How to Make a Swap Space Using a Swap File in Linux
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Below is how to resolve such specific problem.
Oh, this is not the case if you already have a dedicated(partitioned) swap space, it's a better option in any case but in most cases, we will be playing with servers without a swap patition.
Okay, let's get started.
As a general rule, calculate swap space according to the following:
|Amount of physical RAM||Recommended swap space|
|2 GB or less||2 * |
|More than 2 GB, less than 32 GB||4 GB + (|
|32 GB or more||1 * |
Important Note: Swap sapce should never be less than 32 MB!
Create a swap file
1sudo dd if=/dev/zero of=/swapfile bs=128M count=YOUR_COUNT
In the above command, bs is block size which should be less than the available memory at that moment.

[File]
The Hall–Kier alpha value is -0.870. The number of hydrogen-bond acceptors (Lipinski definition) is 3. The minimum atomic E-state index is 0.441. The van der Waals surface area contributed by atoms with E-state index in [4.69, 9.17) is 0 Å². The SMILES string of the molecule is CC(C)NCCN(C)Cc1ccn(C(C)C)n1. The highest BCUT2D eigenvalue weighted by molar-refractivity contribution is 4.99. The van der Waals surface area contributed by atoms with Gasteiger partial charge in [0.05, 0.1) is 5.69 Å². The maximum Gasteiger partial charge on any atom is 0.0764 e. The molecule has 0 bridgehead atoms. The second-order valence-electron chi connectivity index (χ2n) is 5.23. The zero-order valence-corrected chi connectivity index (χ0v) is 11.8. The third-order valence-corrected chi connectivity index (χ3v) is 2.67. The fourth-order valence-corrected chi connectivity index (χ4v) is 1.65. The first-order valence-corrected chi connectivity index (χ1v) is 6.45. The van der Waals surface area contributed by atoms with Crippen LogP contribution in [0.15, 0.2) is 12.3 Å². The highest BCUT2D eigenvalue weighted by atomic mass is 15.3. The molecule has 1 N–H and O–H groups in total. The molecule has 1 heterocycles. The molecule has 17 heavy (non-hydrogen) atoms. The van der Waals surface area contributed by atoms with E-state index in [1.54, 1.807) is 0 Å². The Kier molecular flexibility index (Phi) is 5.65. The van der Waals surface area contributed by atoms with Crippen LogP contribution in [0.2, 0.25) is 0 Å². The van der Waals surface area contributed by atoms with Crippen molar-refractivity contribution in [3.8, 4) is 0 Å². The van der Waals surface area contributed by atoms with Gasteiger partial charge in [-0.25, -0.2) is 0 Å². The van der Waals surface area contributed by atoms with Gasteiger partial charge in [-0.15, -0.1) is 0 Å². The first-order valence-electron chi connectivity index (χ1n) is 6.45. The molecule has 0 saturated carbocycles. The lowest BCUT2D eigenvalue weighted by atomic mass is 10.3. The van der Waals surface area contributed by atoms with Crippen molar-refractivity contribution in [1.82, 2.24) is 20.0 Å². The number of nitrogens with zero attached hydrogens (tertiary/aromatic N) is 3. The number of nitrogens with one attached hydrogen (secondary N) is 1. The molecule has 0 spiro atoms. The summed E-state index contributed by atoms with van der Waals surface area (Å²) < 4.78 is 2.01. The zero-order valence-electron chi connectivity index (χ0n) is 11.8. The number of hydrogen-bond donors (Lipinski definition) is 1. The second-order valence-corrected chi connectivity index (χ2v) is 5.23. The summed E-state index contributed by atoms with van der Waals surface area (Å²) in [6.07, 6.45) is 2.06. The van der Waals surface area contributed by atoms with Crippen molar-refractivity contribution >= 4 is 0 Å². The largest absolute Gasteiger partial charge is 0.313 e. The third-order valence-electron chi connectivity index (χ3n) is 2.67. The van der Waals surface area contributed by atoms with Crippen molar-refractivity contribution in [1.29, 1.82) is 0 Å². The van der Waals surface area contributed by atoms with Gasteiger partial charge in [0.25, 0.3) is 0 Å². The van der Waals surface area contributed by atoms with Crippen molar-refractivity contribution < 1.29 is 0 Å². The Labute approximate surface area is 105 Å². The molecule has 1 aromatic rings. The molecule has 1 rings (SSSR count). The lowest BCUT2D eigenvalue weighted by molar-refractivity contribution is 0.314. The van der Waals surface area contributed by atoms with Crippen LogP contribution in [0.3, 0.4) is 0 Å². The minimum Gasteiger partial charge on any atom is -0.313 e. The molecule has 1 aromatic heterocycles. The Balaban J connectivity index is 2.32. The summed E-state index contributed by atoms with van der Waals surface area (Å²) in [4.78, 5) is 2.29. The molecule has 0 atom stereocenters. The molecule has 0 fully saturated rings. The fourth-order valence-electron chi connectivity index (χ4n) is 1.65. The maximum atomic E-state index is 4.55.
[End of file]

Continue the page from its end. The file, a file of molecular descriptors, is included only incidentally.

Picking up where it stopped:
bs * YOUR_COUNT will be your swap file size, for example,
bs=128M count=32 means your swap file will be 4096 MB in size.
Update the read and write permissions for the swap file
1sudo chmod 600 /swapfile
Set up a Linux swap area
1sudo mkswap /swapfile
Make the swap file available for immediate use by adding the swap file to swap space
1sudo swapon /swapfile
Verify that the procedure was successful:
1sudo swapon -s
Enable the swap file at boot time by editing the
1sudo vim /etc/fstab
Add the following line at the end of the file:
1/swapfile swap swap defaults 0 0